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Since its inception, NYCLA has been at the forefront of most legal debates in the country. We have provided legal education for more than 40 years.
Lewis F. Tesser
Carol A. Sigmond
Michael J. McNamara
Megan P. Davis
Stephen C. Lessard
February 18, 2015
To the Editor:
A strong and independent judiciary-free from improper political influence-is crucial to our democracy. So is a vigorous and free press. Like lawyers and judges, however, journalists are professionally obligated to base their conclusions on facts, not rumors, and must support them with analysis, not innuendo. The Post has repeatedly ignored this standard as it continues its attacks on judges assigned to cases involving lawyers with ties to former Speaker Sheldon Silver. Rather than present any actual evidence of impropriety, the Post relies heavily on half-truths, insinuation, and anonymously-sourced speculation.
Most recently, the Post attacked Judge Joan Madden, who sits in the New York City asbestos court, where many cases are brought by Silver’s former law firm Weitz & Luxenberg. Last week Judge Madden, who is also Chair of the New York County Lawyers’ Association’s Judicial Section, reduced a large jury verdict in favor of five W&L clients, cutting the award from $190 million to less than $30 million. It takes real chutzpah to twist this ruling into a tale of improper influence or judicial favoritism, but that is what the Post did, describing Judge Madden as “under scrutiny” for the “sky-high” verdicts issued to W&L clients in her courtroom, and speculating (through anonymous sources) that her recent decision “may be the result of bad publicity in the Post.”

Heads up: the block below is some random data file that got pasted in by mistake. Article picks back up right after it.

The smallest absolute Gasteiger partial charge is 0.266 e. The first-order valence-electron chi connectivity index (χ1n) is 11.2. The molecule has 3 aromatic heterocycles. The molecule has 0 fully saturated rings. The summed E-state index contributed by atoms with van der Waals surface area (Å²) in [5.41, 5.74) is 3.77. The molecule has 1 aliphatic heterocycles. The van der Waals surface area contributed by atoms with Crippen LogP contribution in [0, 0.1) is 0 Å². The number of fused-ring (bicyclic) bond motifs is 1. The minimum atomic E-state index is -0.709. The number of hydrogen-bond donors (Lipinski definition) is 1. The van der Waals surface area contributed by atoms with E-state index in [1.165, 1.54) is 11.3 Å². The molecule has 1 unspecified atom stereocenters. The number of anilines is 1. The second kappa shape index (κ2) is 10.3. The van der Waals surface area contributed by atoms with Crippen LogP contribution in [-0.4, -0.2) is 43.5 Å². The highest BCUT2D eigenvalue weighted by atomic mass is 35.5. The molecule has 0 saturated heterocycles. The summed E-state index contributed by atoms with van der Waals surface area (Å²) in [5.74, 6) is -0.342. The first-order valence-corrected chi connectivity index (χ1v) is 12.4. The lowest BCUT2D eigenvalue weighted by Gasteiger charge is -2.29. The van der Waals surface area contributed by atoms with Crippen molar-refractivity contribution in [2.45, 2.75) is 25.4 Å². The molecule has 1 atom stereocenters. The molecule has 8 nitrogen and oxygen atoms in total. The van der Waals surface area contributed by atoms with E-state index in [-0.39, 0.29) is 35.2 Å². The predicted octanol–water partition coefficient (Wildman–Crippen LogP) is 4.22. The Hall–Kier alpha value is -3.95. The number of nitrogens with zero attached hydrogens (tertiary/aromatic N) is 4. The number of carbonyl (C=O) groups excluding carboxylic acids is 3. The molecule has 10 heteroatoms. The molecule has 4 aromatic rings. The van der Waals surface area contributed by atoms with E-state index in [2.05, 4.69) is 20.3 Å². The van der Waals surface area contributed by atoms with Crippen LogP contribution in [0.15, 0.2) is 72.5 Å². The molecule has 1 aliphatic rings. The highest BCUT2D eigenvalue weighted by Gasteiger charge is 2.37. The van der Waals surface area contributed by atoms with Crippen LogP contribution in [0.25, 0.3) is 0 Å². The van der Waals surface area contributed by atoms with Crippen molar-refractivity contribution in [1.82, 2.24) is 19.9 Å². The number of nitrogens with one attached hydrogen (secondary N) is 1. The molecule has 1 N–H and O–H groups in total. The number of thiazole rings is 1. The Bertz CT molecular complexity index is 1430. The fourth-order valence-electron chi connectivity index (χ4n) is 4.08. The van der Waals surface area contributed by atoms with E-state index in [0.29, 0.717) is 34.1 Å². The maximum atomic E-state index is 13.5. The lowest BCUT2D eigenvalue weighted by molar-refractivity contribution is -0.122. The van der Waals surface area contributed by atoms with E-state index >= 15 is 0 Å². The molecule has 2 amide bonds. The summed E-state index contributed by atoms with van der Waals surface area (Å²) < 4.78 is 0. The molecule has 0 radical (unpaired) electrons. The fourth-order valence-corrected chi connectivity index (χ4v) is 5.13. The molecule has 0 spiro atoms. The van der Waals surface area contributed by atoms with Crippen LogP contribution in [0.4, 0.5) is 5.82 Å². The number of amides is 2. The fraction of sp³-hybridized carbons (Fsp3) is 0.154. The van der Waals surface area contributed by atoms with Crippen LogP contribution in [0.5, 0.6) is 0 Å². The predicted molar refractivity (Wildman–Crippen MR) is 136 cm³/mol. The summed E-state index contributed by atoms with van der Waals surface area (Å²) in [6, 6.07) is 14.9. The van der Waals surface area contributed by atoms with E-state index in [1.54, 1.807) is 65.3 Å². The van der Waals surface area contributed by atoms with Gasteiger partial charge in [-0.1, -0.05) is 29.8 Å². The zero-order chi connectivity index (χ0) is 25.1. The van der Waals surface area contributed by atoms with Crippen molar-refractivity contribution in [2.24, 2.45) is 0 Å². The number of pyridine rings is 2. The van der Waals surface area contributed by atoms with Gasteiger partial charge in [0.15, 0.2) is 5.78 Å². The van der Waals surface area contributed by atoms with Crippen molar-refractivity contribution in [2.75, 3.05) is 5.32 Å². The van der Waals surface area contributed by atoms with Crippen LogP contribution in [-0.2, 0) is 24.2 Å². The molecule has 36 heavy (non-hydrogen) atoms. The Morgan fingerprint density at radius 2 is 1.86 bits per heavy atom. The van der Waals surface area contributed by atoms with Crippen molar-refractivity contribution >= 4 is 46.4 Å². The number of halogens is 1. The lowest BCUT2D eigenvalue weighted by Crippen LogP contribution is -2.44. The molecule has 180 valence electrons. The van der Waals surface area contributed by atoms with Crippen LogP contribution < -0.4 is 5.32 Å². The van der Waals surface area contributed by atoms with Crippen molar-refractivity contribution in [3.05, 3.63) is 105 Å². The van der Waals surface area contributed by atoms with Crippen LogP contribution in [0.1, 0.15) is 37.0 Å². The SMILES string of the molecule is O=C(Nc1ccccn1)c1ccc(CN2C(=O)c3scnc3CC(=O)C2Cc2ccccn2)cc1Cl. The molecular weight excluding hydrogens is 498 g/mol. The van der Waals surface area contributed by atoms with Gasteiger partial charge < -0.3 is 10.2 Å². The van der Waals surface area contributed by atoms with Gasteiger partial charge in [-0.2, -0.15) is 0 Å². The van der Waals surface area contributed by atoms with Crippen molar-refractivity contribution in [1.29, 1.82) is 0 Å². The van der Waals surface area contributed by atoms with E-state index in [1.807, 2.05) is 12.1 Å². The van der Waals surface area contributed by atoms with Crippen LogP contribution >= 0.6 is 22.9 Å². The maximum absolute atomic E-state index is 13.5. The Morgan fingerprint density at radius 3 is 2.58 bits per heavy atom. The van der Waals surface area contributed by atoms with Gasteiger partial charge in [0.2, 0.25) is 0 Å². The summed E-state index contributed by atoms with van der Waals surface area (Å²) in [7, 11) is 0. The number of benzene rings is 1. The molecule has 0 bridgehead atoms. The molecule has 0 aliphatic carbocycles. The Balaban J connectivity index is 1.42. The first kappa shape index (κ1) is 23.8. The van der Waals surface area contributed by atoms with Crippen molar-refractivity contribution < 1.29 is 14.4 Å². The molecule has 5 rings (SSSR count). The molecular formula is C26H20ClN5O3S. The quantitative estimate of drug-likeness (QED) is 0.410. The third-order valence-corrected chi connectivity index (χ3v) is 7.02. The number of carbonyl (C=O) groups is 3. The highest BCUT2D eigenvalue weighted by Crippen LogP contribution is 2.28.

In fact, the award that the judge just slashed is the only high-dollar jury verdict W&L has ever won in her courtroom. The firm has tried only one prior case to verdict before Judge Madden, and in that case it obtained a relatively modest $5 million for its clients. Moreover, Judge Madden has a history of reducing excessive jury awards in asbestos cases. She did so twice in 2012, cutting verdicts that totaled $51 million down to $16 million.
Since its founding 107 years ago, the New York County Lawyers’ Association has condemned corruption at all levels and in all branches of government. NYCLA also condemns irresponsible attack journalism, particularly when aimed at judges who cannot defend themselves.
New York County Lawyers’ Association